NASA's Morpheus lander crashes, burns, explodes, burns some more


August 10, 2012

The Morpheus lander ignites after crashing (Video still: NASA)

The Morpheus lander ignites after crashing (Video still: NASA)

Image Gallery (8 images)

A free test flight of NASA's prototype Morpheus lander ended prematurely, spectacularly and in flames on Thursday when the vehicle lost stability directly after take off, crashed upside down into the dirt, before experiencing a number of explosions that left the lander in flames and apparently completely destroyed. Thankfully, no one was hurt in the incident.

The lander had undergone successful tethered testing on August 3, when, suspended from a crane, the lander completed a successful take off and landing at the Kennedy Space Center. The August 9 flight, the first without the assistance of a crane, experienced what NASA described as a "hardware component failure" which "prevented the vehicle from maintaining stable flight." In other words, it crashed. The subsequent fire appeared to result in the explosion of Morpheus' fuel tanks, and their stores of propellant which is a combination of liquid oxygen and methane. The fire crew on hand was able to extinguish the flames.

"Failures such as these were anticipated prior to the test, and are part of the development process for any complex spaceflight hardware," said NASA in a statement following the incident. Certainly, if crashes are to occur it's preferable that they occur in testing.

NASA describes the Morpheus lander as a "full spacecraft," which it hopes will one day be capable of transporting a 1100 pound (xx kg) payload such as a robot or rover to the moon. The agency additionally sees Morpheus as an opportunity to test "lean development" (presumably cost effective) engineering practices.

There is no suggestion at this stage that the incident will in any way deter NASA from the Morpheus program. A video of the crash can be seen on the NASA website.

Source: NASA

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James Holloway James lives in East London where he punctuates endless tea drinking with freelance writing and meteorological angst. Unlocking Every Extend Extra Extreme’s “Master of Extreme” achievement was the fourth proudest moment of his life. All articles by James Holloway

Looks like NASA will be writing another check out to John Carmack's Armadillo Aerospace company in the near future.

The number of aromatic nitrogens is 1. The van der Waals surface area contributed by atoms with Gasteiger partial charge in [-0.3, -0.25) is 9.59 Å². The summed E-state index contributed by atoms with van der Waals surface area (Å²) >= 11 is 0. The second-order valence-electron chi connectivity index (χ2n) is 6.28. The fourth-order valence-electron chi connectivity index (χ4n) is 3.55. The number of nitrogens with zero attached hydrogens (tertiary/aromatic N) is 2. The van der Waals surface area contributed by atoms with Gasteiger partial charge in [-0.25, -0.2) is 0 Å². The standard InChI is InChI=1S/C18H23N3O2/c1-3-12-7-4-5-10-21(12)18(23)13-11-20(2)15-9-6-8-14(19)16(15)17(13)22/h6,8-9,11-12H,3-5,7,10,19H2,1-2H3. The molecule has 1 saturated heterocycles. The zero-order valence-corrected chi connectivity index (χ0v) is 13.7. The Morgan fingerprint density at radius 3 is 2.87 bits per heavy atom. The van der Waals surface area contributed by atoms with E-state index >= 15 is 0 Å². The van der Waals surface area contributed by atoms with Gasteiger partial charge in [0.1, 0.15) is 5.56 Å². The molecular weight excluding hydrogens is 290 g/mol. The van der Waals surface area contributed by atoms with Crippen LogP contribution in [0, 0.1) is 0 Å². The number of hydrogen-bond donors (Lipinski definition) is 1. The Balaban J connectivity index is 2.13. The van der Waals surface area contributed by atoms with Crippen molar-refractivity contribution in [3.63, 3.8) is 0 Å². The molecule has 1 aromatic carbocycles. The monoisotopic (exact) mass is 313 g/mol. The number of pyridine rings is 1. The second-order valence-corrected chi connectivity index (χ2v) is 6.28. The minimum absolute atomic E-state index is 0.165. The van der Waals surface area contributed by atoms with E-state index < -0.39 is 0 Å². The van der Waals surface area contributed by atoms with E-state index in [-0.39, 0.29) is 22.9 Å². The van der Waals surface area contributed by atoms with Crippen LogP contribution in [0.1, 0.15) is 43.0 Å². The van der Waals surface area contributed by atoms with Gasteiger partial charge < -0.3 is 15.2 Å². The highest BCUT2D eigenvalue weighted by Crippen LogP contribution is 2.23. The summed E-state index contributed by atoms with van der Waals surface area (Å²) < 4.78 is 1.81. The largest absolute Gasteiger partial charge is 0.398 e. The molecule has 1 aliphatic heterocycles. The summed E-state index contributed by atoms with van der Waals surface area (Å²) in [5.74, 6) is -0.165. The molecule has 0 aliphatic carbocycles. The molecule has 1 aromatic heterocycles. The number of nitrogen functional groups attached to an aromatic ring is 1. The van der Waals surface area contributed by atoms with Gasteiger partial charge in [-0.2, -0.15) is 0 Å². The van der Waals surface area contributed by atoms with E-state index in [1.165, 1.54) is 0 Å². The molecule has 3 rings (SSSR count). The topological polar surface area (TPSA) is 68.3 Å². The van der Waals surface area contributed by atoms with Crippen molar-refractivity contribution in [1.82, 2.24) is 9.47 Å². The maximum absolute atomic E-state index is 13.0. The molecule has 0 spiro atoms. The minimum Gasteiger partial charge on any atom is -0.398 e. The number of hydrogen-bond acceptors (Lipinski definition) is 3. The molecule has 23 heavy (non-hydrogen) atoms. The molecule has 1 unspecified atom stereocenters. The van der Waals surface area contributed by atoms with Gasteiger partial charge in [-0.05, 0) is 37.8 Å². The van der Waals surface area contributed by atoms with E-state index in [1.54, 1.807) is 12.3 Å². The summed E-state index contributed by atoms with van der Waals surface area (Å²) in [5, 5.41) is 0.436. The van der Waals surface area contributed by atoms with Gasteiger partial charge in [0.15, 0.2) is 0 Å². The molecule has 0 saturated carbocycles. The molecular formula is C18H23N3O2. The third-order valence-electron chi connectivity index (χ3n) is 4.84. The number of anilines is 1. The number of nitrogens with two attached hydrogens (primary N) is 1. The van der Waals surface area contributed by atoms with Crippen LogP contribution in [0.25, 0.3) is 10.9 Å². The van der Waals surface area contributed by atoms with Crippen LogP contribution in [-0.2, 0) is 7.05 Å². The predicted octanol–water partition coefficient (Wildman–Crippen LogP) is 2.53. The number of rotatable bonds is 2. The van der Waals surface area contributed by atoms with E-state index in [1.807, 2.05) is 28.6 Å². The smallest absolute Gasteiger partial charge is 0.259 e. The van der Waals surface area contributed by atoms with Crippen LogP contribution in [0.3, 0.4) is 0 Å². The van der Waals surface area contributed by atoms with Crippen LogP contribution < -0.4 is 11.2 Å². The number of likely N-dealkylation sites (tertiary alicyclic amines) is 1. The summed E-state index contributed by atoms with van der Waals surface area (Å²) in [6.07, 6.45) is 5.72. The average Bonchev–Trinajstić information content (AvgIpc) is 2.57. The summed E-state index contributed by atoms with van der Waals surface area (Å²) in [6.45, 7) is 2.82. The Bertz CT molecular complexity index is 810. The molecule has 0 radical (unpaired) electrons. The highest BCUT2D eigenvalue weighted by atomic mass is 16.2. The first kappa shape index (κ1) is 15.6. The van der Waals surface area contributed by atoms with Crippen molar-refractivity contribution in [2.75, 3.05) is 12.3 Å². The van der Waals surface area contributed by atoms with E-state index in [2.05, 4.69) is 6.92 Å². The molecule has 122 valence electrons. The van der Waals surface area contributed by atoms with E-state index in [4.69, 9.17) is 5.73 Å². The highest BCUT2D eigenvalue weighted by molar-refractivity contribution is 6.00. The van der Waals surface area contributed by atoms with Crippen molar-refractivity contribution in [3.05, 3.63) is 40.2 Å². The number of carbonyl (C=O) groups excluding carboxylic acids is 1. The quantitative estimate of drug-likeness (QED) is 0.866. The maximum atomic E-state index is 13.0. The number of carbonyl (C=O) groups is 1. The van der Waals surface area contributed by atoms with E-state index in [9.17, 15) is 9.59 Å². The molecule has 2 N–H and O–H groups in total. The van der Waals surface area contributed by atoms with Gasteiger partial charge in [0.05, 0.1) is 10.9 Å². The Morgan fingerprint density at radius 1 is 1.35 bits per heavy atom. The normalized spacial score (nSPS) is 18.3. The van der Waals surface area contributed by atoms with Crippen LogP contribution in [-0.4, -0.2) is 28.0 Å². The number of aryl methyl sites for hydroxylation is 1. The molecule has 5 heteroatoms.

Crunch all you want, we'll make more!

Jon A.

Sice nobody was killed maybe there won't be a panic that delays the program for 2 and a half years. When Challenger was launched in out of envelope conditions and blew up the problem was not the O-rings it was the decision to launch at a temperature that the O-rings could not be expected to maintain the seal properly that was the cause. All that needed to be done was shoot the person or persons responsible for the out of envelope launch and continue the program as close to on schedule as possible when missing a vehicle.


She left out the "1" - no wonder it crashed: 10,9,8,7,6,5,4,3,2,0 ?

And exploding after catching fire isn't my idea of "The fire crew on hand was able to extinguish the flames.". Reality is probably more like - "The fire crew stayed the heck away from those exploding fuel tanks until the fire burned itself out"... we all saw the raining steel parts at the end of the video...


"Hardware Component Failure" can have several meanings that relate to Mechanical Design.

In the case of the Morpheus Lander: - The Machine wasn't properly designed for Flight Aerodynamics. - The Machine's Propulsion System Design wasn't sufficient for maintaining the desired Flight Aerodynamics. - The Machine's Design wasn't Aerodynamic; therefore, it couldn't fly properly; thus, it crashed, even with having, the correct Propulsion System Design.


re; Q-Lab

"Hardware Component Failure" means that it was not software related. Given that it flew and landed without crashing and then flew and crashed I'm guessing that something broke. During the early development of USofA cruse missiles a reusable test article crashed because shear pin sheared after several flights. Which has always begged the question "What idiot put an intentional weakness into a critical system that does not have a back up?


"Given that it flew and landed without crashing and then flew again and crashed I'm guessing that something broke." = "- The Machine wasn't properly designed for Flight Aerodynamics.".

The large Morpheus and the small Eagle aren't aerodynamic like helicopters and airplanes; therefore, they will be needing Hardware & Software to compensate for their lack of aerodynamics.

If something broke during normal non-abusive operations; then, that something wasn't properly designed for that normal non-abusive operation.

?Does that mean that the Morpheus Project should be abandoned? - No. - It means that the Engineers & Operators need to examine what happened; then, come up with a solution that fixes the issue.


If you notice in the first test, the vehicle was suspended several feet off the ground by the crane. That test sequence was successful. When they attempted the untethered flight, the vehicle was situated on the ground and the probability of the thermal feedback and high G shockwave from ignition was the culprit of the mechanical failure.

They should have set the vehicle on a tower at the height of the successful crane test. The tower would have made the difference. I do not have much confidence in the contractor for missing a detail that has been known, carefully studied and addressed in other NASA designs...

Leo Elderkin
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